Published on September 15th, 2010 | by James Whittington
Time and the Rani DVD
I like Sylvester McCoy as an actor. To me he brings a nice charm to the roles he plays and I recall that at the time of his casting of the Doctor I thought that this was a good, if not obvious choice. Imagine the disappointment I experienced when I saw Time and the Rani. It was a mess of ideas with poor direction and even worse acting. I feared that season 24 would be the last.
After being attacked by the Rani, the TARDIS crash-lands on the planet Lakertya. On the floor of the console room, the Doctor begins his sixth regeneration. In his post-regenerative confusion the Doctor is separated from his young companion Mel and tricked into assisting the Rani in her megalomaniac scheme to construct a giant time manipulator. Lost on the barren surface of the planet, Mel has to avoid the Raniâ€™s ingenious traps and her monstrous, bat-like servants, the Tetraps. She joins forces with a rebel faction among the Lakertyans, desperate to end the Raniâ€™s control of their planet. The Doctor must recover his wits in time to avoid becoming permanent part of the Raniâ€™s plan to collect the genius of the greatest scientific minds of the Universe.
From the moment you see Sylvester in a bad Harpo Marx wig, disguised as Doctor 6 and regenerating you know things are looking bad. Then in steps Kate Oâ€™Mara dressed in her best pantomime boots, brandishing a large weapon spouting â€œLeave the girl, itâ€™s the man I want!â€ and bang weâ€™re into the credit sequence which, to give it some credit, did look good back then.
Thatâ€™s really all you need to know as the story is just Doctor Who by numbers with Sylvester desperately trying to make his Doctor funny and warm and instead just clumsy and daft. Not his fault as the director should have reigned his performance in and the script just lacks any sort of urgency and focus. Pip and Jane Baker have done their best as this was written with Colin Baker in mind and changes made were very last minute.
Bonnie Langford tries to hold it all together as Mel which may come as shock to some but her character is the only one thatâ€™s fully realised and she does a sterling job. The supporting cast of Donald Pickering and Wanda Ventham look lost and a bit befuddled as to why they are there. The evil Tetraps are poor, I remember being disappointed back then and time has not been kind to them. The other effects, some computer generated hold up better but this is just another Doctor Who story set on a planet that looks like a quarry.
Commentary â€“ Sylvester McCoy and Bonnie Langford are joined by writers Pip and Jane Baker on a gag track that is more fun than the story itself. Well worth listening too as all seem keen to contribute at the same time and the facts concerning the shoot etc come thick and fast.
The Last Chance Saloon â€“ Richard Heffner narrates this superb documentary from Nev Fountain recalling the time when the show was on the brink of being cancelled. Itâ€™s a sad but educational reflection of how the BBC looked down upon the series. Balanced as it has opinions from both sides of the Doctor Who allegiance, Jonathan Powell who was Head of BBC Serials 1984-87 and archive footage from John Nathan-Turner. 30 minutes is far too short but it is perfectly formed and the first extra to go to.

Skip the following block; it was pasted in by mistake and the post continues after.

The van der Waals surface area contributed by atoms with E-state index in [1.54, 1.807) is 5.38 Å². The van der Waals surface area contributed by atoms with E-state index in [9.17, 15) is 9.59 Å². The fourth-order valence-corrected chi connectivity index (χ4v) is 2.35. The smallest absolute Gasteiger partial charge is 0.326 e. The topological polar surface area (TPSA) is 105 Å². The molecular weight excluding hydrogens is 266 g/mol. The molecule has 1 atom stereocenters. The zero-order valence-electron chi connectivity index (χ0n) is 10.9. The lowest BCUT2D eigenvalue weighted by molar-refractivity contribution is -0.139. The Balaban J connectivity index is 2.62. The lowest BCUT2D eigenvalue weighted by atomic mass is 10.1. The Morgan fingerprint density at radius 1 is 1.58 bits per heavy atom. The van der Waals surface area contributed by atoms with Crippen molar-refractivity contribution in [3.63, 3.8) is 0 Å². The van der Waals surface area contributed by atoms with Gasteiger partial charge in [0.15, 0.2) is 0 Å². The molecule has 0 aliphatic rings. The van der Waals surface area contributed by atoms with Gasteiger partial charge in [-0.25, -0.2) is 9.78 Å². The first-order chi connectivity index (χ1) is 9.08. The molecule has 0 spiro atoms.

7D FX â€“ The effects team behind the story get a chance to chat about their involvement. This was Mike Tuckerâ€™s first full Doctor Who project where he was involved with from start to finish and the affection he still has for the story shines through.
Helter-Skelter â€“ Season 24 contained the first CGI title sequence and graphic designer Oliver Elmes and animator Gareth Edwards chat about how they created this often discussed sequence. Interesting to hear about the history of computer animated title sequences this and like many extras at the moment, could have easily been longer.
Lakertya â€“ The idea originally for the planet of Lakertya was it to be a lush forest but here Pip and Jane Baker and director Andrew Morgan explain why they filmed the story in a quarry instead.
Hot Gossip â€“ Kate Oâ€™Mara, the Rani herself, chats about working on the story. This mainly consists of the tale of Donald Pickering and Wanda Ventham and the chattering theyâ€™d do during production. Affectionate – yes, luvie – absolutely!
On Location â€“ The BBCâ€™s Breakfast Time reporter Guy Michelmore (yes, the legendary Cliff Michelmoreâ€™s son) talks on location to Sylvester, Bonnie, Kate and John Nathan-Turner. A great extra where Sylvester and Bonnie are allowed to be themselves rather than just talking heads and its predictably light in content.
Blue Peter â€“ Janet Ellis chats to Sylvester about his appointment as the Doctor. Fans of 1980s kids TV might recall McCoy appeared with Janet in the classic series Jigsaw and this piece was recorded before rehearsals for his tenure began so not very in depth but funny as Sylvester is as hyper as ever.
Photo Gallery â€“ A compendium of shots taken from the production of the story coupled with music from the soundtrack.
Info Text â€“ My favourite extra continues to amuse, educate and entertain with another TARDIS load of facts and figures that will inform even the hardcore fans out there.
PDF Materials â€“ Pop this into your PC and you can read the Radio Times listings from when this story was originally shown.
Coming Soon â€“ Another DVD another trailer, this one is very impressive and is for the anticipated release known as The Revisitation Box. Looks pretty cool.
Easter Egg â€“ Not telling!
In the end Time and the Rani is a light effort that launched the tenure of one of my favourite Doctors. As we all know it did get better but I fear this release will be for collectors only.
Time and the Rani is out now on DVD with an RRP of Â£19.99 – however you can purchase from Amazon for just Â£12.93!